Decision Time: The Corn Snake

In this interactive feature, Editor Brian Lovett shares a scenario from his 20+ years of turkey hunting, asking "What would you do?"
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Ben Sobieck
 
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Decision Time: The Corn Snake

Postby Ben Sobieck » April 26th, 2011, 5:18 am

In "Decision Time," Editor Brian Lovett will share a scenario from his 20-plus years hunting turkeys. Each hinges on a critical decision. Post what choice you would have made, then see how things actually turned out.

The Corn Snake

If you've turkey hunted a while, you've probably enjoyed one or two of those whacky, improbable hunts that make you shake your head.

But sometimes, whacky ain't all great.

One morning this spring, I slipped to the base of a ridge bordered by a cornfield. Most of the corn had been cut the previous fall, but the landowner had left a small patch standing for deer.

Nothing gobbled at my tree yelping, but after fly-down time, a bird across the town road started lighting it up. I yelped pretty hard at him, and within seconds, he had crossed the road and gobbling furiously in the field.

He had, however, brought a buddy: a jake. The shortbeard rushed to my setup and then rubber-necked away. The gobbler stayed put.

Finally, after 20 minutes of soft calling, the bird broke and started walking along a creek bottom toward the standing corn. He disappeared into the bottom and then ... well, disappeared. For 30 minutes, I didn't see or hear him.

Then, like black ghosts, six birds emerged from the bottom and rushed my setup.

"Jake," I thought. "Jake. Jake. Jake. Jake. But what's that last bird?"

I couldn't tell. The thick standing corn prevented me from seeing his beard, and the dorky jakes were also in the way.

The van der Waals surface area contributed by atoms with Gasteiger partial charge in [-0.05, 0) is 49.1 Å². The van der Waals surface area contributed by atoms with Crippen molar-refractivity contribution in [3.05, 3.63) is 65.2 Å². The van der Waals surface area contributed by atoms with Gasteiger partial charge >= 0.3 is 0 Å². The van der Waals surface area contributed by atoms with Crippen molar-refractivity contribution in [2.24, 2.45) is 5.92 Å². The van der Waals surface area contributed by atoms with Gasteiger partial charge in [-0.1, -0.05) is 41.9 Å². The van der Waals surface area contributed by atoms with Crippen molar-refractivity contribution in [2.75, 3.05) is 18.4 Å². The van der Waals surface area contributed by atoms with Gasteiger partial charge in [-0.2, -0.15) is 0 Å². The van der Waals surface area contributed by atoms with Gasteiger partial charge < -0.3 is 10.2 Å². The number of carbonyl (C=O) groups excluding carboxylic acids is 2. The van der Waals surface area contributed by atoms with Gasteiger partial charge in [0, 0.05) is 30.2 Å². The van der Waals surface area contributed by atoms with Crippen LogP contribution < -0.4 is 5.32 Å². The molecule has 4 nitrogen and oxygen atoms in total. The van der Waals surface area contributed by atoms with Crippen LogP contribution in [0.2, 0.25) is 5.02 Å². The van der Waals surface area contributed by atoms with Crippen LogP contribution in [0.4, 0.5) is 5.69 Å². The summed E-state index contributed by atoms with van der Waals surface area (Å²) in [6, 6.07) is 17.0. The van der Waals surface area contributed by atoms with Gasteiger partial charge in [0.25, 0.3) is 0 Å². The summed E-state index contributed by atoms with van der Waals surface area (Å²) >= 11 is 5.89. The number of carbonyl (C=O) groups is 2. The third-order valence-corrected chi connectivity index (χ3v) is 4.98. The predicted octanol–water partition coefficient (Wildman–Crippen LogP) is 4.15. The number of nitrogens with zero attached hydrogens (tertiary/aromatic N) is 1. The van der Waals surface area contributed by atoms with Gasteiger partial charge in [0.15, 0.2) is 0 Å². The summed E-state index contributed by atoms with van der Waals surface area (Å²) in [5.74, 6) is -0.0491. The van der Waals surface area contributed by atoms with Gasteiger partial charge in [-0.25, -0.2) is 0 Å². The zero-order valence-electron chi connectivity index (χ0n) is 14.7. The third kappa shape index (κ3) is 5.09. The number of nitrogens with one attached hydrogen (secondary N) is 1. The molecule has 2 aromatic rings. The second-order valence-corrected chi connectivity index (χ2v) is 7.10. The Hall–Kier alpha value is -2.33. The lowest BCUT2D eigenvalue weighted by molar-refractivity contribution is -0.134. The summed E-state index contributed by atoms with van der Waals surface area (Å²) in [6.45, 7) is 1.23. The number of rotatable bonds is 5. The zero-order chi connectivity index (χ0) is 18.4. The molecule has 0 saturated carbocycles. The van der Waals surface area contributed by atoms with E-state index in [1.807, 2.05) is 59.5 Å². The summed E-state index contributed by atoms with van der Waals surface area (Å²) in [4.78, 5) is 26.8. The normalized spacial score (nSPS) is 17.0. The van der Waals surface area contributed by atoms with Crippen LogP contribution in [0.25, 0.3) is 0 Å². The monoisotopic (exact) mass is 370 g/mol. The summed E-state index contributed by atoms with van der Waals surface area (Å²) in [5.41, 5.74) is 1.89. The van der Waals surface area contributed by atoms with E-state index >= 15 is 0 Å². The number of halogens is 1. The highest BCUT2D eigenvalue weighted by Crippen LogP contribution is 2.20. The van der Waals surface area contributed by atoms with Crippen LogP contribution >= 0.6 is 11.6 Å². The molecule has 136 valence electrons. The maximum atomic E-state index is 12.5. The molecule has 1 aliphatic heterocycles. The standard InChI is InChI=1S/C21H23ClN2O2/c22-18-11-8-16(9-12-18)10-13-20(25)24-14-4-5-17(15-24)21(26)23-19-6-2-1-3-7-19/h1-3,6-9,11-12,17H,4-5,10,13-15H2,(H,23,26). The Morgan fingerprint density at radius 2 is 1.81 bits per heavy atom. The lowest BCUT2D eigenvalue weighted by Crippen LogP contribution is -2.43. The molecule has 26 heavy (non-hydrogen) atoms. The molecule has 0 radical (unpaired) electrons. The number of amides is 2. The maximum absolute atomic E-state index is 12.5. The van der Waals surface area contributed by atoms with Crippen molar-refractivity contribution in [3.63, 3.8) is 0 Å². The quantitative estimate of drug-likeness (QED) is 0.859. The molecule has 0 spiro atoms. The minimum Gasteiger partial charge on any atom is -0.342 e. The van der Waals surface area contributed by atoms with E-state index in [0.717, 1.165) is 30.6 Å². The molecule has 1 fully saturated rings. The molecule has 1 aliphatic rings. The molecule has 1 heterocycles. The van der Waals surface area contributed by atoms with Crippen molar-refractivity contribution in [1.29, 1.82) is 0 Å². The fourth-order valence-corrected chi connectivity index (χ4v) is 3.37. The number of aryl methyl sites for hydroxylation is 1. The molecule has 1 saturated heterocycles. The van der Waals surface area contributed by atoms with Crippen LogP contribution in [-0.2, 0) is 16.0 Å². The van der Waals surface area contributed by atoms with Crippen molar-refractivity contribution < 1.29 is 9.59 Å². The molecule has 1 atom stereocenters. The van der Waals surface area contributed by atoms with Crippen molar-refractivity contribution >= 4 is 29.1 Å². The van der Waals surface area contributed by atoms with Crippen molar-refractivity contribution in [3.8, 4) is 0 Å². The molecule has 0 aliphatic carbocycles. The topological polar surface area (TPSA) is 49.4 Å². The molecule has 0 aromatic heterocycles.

"Crap, did the jakes run the gobbler off?" I thought. "Or is that him? He had a jake with him earlier, after all."

In my head, I heard an Alabama buddy say, "Shoot him and ground-check him."

With the birds starting to ease away, I had to shoot or hold fire.

What would you have done? Post your decision below.

Click here for Lovett's decision.

simpzenith
 
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RE: Decision Time: The Corn Snake

Postby simpzenith » April 26th, 2011, 6:45 am

No brainer here. Never shoot unless you can positively identify your target. Hen, jake or tom? If you don't know, hold your fire.
2012 MN "King Kaller and Iowa State Open Champion
2010, '11, '12 Mid-Iowa Owl Hooting Champion
http://www.CallingAllTurkeys.com

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dewey
 
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RE: Decision Time: The Corn Snake

Postby dewey » April 26th, 2011, 7:20 am

ORIGINAL: simpzenith

No brainer here. Never shoot unless you can positively identify your target. Hen, jake or tom? If you don't know, hold your fire.


I could not agree more.

Dewey
"Strength does not come from physical capacity. It comes from an indomitable will." --Mahatma Gandhi

"Never confuse a single defeat with a final defeat."--F. Scott Fitzgerald, American writer

       

Tom21inNM
 
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RE: Decision Time: The Corn Snake

Postby Tom21inNM » April 26th, 2011, 7:46 am